Weekend Antenna Testing

Carrying on from the initial testing I did last week, I went out for a bike ride yesterday and took my experimental vertical along.  (I gave a general description of this antenna project in my previous post.)  I rode a few miles up the Schuylkill River Trail and on to a park along the Perkiomen Trail.

I set up in a remote section of the picnic area and quickly took some readings on 40 and 30 meters with my antenna analyzer.  I had done some tweaking to the loading coil but, unfortunately, both bands were still resonating too low.

My set up at Lower Perkiomen Valley Park. If you look closely at the S-meter in the upper right of the display, you can see the horrendous noise level on 40 meters.

My set up at Lower Perkiomen Valley Park. If you look closely at the S-meter in the upper right of the display, you can see the horrendous noise level on 40 meters.

I set up my KX3, intending to make some contacts.  This, however, was not to be.  There was a background noise level that was higher than I had encountered on a previous visit to this park.  As I was tuning around, I looked over and saw that the wind had blown my antenna over.  I neglected to bring anything along that I could use to stabilize the antenna and tripod.  I set it back up but it wasn’t long before the antenna was on the ground again.  After it blew over a 3rd time, I gave up.  I packed up the bike and rode back down the trail to my truck.

My bike loaded up for the trip home. No contacts today but at least I had a nice bike ride!

My bike loaded up for the trip home. No contacts today but at least I had a nice bike ride!

This morning I made another adjustment to the antenna’s loading coil and headed over to Valley Forge Park to test it.  Like yesterday, it was somewhat breezy.  This time, I hung my backpack from a hook on the bottom of the tripod to make sure the antenna stayed upright.

My set up at Valley Forge National Historical Park. I hooked my backpack to the bottom of the tripod to help stabilize it in the wind.

My set up at Valley Forge National Historical Park. I hooked my backpack to the bottom of the tripod to help stabilize it in the wind.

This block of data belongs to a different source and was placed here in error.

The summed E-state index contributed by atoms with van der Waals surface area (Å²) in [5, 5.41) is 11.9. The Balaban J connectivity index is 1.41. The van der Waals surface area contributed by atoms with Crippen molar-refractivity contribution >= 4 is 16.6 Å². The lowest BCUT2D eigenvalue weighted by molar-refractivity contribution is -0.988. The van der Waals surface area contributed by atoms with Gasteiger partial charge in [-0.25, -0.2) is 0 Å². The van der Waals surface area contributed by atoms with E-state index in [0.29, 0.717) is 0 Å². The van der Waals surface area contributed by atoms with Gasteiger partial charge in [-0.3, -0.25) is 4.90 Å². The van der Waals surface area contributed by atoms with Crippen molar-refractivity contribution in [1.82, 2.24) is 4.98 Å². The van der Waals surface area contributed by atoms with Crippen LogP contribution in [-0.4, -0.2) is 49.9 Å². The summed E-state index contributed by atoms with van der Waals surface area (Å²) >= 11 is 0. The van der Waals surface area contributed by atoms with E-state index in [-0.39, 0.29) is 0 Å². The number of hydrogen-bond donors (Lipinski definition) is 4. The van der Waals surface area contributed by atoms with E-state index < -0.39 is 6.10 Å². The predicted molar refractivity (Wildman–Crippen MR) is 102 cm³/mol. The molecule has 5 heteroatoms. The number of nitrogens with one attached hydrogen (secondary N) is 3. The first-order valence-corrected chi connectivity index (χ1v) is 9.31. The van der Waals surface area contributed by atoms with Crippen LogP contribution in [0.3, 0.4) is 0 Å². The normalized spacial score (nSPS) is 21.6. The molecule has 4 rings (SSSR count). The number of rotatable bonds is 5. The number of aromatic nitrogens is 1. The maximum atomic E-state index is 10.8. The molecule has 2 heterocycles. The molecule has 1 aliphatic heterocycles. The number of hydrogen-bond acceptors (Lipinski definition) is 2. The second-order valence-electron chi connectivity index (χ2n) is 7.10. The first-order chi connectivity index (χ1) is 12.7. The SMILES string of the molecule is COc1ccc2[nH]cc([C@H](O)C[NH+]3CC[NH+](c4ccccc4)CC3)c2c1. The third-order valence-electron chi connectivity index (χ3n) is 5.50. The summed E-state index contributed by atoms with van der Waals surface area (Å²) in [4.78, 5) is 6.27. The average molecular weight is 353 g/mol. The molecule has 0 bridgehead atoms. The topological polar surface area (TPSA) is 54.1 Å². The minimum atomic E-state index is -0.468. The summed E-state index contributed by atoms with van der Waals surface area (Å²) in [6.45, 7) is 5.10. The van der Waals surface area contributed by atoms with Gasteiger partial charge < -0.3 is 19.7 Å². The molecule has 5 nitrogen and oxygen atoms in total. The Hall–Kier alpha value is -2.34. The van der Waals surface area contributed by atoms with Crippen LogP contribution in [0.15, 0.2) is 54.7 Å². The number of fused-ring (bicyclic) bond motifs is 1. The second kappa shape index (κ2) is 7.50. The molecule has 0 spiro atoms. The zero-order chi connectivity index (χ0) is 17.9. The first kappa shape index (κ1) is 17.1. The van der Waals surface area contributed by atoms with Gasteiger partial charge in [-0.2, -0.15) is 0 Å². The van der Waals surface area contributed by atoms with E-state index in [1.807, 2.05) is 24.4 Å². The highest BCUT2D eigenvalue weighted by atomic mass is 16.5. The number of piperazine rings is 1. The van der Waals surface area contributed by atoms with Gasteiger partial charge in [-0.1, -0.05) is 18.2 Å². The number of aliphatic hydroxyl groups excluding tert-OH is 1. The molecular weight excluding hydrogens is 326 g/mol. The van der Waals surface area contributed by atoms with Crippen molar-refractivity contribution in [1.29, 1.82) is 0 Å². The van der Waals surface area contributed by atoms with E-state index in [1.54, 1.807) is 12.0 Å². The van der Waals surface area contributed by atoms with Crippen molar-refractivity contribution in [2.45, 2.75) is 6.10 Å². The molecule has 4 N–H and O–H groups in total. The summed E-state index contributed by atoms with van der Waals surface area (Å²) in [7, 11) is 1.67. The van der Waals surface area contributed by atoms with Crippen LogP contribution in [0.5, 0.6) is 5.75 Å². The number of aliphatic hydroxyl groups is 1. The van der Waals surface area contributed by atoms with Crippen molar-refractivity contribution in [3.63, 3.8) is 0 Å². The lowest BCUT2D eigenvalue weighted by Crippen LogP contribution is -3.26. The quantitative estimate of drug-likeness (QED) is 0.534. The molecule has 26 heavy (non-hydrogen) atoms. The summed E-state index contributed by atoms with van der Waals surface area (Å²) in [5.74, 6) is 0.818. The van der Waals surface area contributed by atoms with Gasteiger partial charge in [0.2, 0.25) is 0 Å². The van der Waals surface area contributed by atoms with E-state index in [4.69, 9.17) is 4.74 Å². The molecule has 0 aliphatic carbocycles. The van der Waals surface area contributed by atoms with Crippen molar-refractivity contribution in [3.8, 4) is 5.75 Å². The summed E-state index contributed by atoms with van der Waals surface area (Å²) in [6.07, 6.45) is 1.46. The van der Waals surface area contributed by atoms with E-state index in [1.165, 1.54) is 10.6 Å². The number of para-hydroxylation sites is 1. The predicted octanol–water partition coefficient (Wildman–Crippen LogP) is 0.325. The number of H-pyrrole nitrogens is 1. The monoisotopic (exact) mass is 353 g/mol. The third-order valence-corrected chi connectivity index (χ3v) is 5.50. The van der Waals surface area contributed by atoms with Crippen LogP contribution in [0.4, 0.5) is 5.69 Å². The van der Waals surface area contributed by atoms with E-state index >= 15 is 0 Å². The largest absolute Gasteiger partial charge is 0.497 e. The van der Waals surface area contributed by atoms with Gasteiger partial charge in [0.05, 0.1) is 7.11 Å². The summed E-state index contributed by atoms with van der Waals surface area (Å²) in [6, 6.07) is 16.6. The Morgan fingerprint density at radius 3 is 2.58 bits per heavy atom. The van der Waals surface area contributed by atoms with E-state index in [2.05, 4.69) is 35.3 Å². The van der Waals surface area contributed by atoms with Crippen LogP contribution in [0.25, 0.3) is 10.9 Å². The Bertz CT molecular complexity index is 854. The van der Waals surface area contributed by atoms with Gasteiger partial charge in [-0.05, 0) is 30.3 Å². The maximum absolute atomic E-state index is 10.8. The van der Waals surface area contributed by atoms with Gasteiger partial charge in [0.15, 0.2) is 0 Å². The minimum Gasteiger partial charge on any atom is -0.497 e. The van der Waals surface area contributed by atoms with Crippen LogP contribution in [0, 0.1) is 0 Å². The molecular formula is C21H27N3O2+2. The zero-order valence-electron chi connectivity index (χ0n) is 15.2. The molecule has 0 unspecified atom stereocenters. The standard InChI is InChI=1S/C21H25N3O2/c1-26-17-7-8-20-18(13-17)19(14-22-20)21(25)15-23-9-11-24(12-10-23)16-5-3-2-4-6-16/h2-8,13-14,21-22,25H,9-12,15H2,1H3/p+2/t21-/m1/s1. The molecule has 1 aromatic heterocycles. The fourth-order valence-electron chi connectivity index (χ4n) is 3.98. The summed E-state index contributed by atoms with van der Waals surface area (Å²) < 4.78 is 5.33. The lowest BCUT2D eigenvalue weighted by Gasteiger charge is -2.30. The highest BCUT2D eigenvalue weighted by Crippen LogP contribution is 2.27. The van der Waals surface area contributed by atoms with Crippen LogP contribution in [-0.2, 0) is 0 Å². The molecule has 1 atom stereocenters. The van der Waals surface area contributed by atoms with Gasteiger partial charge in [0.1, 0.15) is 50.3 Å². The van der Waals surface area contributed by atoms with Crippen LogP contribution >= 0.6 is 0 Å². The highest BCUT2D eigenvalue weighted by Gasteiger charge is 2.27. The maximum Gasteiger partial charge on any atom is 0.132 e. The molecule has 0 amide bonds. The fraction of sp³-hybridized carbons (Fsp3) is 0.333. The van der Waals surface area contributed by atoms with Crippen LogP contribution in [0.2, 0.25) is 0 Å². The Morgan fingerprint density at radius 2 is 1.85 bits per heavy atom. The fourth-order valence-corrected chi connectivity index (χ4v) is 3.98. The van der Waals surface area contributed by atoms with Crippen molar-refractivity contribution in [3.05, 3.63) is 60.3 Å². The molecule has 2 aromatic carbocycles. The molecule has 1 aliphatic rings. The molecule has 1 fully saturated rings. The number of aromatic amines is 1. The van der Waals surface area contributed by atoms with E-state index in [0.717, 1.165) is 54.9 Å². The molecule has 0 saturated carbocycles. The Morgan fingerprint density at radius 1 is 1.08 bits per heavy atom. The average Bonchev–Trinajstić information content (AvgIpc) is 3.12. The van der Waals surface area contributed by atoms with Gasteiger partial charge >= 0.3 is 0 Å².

I took some antenna analyzer readings and found that the 40-meter band was now resonating right where I wanted it.  I saw some improvement on 30 meters but it was still resonating below the band.  Obviously, the tap for the 30-meter band is in the wrong place.

As I tuned around, it the bands seemed better this morning.  I worked N5P in Texas on 20 meters.  N5P was participating in the Museum Ships Weekend event from the National Museum of the Pacific War.  I moved down to 30 meters and heard a couple of strong stations.  I didn’t make any contacts there, though.

I called CQ on 40 meters and quickly got a call from N1PVP in Massachusetts.  I remembered working Marino a couple of weeks ago.  He always has a very strong signal into Pennsylvania.  I wrapped up with a two-way QRP QSO with Alan AC8AP in Ohio.

Antenna-wise, I have to do some thinking about how to proceed with my experimental vertical.  As I see it, I have a few options:

  • I could continue to tweak the existing coil.  If I remove turns from the bottom of the coil while adding the same number of turns to the top of the coil, this would effectively move the tap point for the 30-meter band.
  • It might be easier to just re-wind the coil and add a few more tap points.  I could do some testing to see which tap works the best.
  • I could always invoke the “do nothing” option.  The SWR on 30 meters is only about 4.3:1, which is a trivial match for the KX3’s internal tuner.

In any event, the antenna is useful as it stands.  I’ll take some time this week to consider my next move.

72, Craig WB3GCK

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